As far as structural reforms go, who says there haven't been?

    2. Ok, Hisham....picking up the gauntlet, exactly what "structural reforms" have been implemented?

      Minimum wage? GST? Subsidy cutbacks? Cutting down on illegal immigrants? Moving away from labour-intensive manufacturing and agriculture to services? Employment based on "merit" (cue the catcalls and jeers)?

      And are you saying that another Asian Financial Crisis is on the cards? And that those who are "alarmist" are crying "wolf"?

      I guess that you aren't a fan of the "market" after all.

      Why am I not surprised?

    3. @hishamh

      Structural Reforms is open market, the best of the best gets the job regardless of race and religion.

      Open tender, the best contractor gets the job regardless of race and religion.

      I honestly believe in today's Global world, no country can succeed if they do not harness the best of the best.

    4. @anon 7.09

      Gee, how did you guess?

      As for the AFC, I wrote this in the blog post above:

      "I expected more from a seasoned ex-central banker. Managed/dirty floats were one of the primary reasons behind the Asian Financial Crisis. Unspoken here also is that the only way such a system can be successful is to simultaneously impose global capital controls."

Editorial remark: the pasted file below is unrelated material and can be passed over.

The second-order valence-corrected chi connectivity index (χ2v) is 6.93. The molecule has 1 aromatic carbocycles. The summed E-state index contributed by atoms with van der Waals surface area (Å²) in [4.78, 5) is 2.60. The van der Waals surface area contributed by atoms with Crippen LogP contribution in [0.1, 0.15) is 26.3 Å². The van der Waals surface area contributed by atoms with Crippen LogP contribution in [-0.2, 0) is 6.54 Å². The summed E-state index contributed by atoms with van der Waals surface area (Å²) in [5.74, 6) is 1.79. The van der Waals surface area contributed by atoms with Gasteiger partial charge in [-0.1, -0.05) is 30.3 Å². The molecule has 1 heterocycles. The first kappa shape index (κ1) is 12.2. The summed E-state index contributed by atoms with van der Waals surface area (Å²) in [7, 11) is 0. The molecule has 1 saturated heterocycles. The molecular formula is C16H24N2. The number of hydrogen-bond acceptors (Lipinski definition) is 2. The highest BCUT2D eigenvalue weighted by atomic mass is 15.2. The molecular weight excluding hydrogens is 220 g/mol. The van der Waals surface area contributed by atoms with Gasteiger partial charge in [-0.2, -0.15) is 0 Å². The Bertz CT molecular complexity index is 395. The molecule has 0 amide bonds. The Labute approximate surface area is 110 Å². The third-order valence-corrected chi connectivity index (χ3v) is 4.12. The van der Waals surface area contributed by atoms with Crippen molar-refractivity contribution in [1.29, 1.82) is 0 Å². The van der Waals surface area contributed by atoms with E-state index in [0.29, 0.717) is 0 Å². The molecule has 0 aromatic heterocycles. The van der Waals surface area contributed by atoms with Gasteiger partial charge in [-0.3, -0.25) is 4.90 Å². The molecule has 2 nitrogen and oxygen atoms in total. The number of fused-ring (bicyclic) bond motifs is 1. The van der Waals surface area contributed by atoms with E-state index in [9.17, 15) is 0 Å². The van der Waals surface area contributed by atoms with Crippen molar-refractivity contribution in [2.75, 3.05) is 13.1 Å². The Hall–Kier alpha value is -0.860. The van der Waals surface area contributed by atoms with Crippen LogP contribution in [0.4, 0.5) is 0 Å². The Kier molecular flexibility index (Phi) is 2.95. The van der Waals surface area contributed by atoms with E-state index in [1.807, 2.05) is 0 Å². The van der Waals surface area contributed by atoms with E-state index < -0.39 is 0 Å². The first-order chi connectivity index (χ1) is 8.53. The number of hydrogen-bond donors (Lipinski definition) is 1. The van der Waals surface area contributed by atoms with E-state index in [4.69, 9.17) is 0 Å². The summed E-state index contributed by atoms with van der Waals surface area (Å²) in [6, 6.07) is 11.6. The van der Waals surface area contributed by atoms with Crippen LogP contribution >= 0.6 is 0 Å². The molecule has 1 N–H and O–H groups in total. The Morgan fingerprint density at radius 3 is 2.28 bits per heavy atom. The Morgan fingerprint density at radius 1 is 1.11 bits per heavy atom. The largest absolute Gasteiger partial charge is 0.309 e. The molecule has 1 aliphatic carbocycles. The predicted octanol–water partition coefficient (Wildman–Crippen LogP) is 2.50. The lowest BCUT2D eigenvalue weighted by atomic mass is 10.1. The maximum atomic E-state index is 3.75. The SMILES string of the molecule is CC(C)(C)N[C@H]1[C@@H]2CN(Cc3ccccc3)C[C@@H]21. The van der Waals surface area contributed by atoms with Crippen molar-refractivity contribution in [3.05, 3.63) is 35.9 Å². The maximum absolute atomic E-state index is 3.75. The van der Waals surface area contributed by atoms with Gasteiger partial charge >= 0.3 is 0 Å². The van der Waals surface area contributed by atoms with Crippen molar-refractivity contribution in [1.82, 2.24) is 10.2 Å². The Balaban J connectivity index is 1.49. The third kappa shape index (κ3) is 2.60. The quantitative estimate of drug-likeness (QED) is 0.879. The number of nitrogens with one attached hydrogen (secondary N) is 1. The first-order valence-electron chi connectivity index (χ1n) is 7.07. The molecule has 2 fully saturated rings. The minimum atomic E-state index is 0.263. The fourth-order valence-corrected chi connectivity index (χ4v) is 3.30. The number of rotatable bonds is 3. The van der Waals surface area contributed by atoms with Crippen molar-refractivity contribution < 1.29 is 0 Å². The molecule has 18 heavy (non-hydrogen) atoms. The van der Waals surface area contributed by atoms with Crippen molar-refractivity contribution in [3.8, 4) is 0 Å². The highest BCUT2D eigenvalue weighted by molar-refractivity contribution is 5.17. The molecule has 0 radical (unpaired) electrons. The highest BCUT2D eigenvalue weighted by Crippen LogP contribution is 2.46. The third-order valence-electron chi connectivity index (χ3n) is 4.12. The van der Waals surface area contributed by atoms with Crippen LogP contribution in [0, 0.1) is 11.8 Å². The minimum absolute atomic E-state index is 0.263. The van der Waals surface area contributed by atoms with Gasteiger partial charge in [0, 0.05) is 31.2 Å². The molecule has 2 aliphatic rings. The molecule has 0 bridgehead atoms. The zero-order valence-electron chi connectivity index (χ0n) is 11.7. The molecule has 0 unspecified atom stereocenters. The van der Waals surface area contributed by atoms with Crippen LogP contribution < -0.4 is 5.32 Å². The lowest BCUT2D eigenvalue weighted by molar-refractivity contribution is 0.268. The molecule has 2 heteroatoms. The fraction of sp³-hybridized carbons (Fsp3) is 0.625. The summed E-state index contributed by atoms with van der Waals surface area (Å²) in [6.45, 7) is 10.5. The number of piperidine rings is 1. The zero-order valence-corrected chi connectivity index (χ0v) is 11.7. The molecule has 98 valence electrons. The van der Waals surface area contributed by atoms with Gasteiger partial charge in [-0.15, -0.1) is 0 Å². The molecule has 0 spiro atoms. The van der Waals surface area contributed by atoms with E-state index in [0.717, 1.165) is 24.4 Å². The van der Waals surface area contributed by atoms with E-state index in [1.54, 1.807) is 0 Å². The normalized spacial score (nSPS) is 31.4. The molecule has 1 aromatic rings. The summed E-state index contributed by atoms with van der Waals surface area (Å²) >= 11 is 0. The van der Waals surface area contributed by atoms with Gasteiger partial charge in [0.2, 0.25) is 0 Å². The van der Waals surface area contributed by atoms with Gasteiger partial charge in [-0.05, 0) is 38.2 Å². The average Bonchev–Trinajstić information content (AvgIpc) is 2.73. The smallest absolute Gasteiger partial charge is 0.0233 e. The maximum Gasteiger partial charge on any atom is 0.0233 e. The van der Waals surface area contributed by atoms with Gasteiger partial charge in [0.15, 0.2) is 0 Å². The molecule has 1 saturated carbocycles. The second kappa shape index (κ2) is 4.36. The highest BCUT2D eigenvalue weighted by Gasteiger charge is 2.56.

Do we really need to undergo another crisis just relearn the policy mistakes of the past?

    5. @LatukBandar

      I think you need to read these:

  3. Bloomberg put out a report with the evocative heading "Sliding oil prices raise Malaysia's default risk" over the weekend.

    Unduly alarmist?

    The points made in the report:

    1. Malaysia's default risk is heading for the longest rising streak in a year.

    2. The cost of protecting sovereign debt against non-payment has leapt 21.5 basis points since Dec 31to 127.5 and is set for a third straight monthly advance (according to CMA). That's higher than for similar or lower-rated nations including Thailand at 105.5 basis points, the Philippines at 91.5 and Mexico at 114. The cost for Indonesia, ranked three steps lower, stood at 151. I take this to mean that the market thinks that there is a higher probability of Malaysia defaulting on it's sovereign debt than the Philippines, Thailand or Mexico.

    3. Anthony Chan, Hong Kong-based sovereign strategist at AllianceBernstein LP: "The sharp drop in the price of oil is clearly negative and we probably have yet to see the worst of the current-account deterioration. The risk of a further widening in sovereign and CDS spreads may persist for some time."

    4. The government derived 29% of its RM225 billion revenue in 2014 from crude, including a RM29 billion dividend from Petronas.